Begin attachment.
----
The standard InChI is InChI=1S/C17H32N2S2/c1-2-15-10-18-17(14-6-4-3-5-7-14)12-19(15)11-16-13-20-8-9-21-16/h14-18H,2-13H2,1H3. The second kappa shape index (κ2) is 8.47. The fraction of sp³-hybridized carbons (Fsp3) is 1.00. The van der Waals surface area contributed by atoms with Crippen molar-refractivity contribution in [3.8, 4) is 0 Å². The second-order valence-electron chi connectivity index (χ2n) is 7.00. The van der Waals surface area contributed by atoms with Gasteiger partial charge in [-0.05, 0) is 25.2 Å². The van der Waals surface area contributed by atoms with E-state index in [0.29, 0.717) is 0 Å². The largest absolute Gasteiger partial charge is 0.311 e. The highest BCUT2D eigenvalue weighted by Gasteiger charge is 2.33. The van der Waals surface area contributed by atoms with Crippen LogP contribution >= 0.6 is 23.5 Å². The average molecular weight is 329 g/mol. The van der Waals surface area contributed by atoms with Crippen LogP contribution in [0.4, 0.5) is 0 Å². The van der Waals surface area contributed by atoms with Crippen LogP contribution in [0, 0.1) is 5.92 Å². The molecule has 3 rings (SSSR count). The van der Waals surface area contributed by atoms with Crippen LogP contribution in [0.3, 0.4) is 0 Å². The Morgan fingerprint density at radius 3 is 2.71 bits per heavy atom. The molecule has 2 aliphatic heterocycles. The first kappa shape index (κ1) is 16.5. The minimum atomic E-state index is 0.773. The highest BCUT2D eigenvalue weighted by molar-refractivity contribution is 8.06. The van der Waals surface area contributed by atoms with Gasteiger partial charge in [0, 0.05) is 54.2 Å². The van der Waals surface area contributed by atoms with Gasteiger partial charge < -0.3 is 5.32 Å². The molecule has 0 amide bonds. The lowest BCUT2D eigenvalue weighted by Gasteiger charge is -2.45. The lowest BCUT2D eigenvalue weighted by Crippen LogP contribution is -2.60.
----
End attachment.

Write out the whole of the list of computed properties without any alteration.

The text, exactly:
The standard InChI is InChI=1S/C17H32N2S2/c1-2-15-10-18-17(14-6-4-3-5-7-14)12-19(15)11-16-13-20-8-9-21-16/h14-18H,2-13H2,1H3. The second kappa shape index (κ2) is 8.47. The fraction of sp³-hybridized carbons (Fsp3) is 1.00. The van der Waals surface area contributed by atoms with Crippen molar-refractivity contribution in [3.8, 4) is 0 Å². The second-order valence-electron chi connectivity index (χ2n) is 7.00. The van der Waals surface area contributed by atoms with Gasteiger partial charge in [-0.05, 0) is 25.2 Å². The van der Waals surface area contributed by atoms with E-state index in [0.29, 0.717) is 0 Å². The largest absolute Gasteiger partial charge is 0.311 e. The highest BCUT2D eigenvalue weighted by Gasteiger charge is 2.33. The van der Waals surface area contributed by atoms with Crippen LogP contribution >= 0.6 is 23.5 Å². The average molecular weight is 329 g/mol. The van der Waals surface area contributed by atoms with Crippen LogP contribution in [0.4, 0.5) is 0 Å². The van der Waals surface area contributed by atoms with Crippen LogP contribution in [0, 0.1) is 5.92 Å². The molecule has 3 rings (SSSR count). The van der Waals surface area contributed by atoms with Crippen LogP contribution in [0.3, 0.4) is 0 Å². The Morgan fingerprint density at radius 3 is 2.71 bits per heavy atom. The molecule has 2 aliphatic heterocycles. The first kappa shape index (κ1) is 16.5. The minimum atomic E-state index is 0.773. The highest BCUT2D eigenvalue weighted by molar-refractivity contribution is 8.06. The van der Waals surface area contributed by atoms with Gasteiger partial charge in [0, 0.05) is 54.2 Å². The van der Waals surface area contributed by atoms with Gasteiger partial charge < -0.3 is 5.32 Å². The molecule has 0 amide bonds. The lowest BCUT2D eigenvalue weighted by Gasteiger charge is -2.45. The lowest BCUT2D eigenvalue weighted by Crippen LogP contribution is -2.60.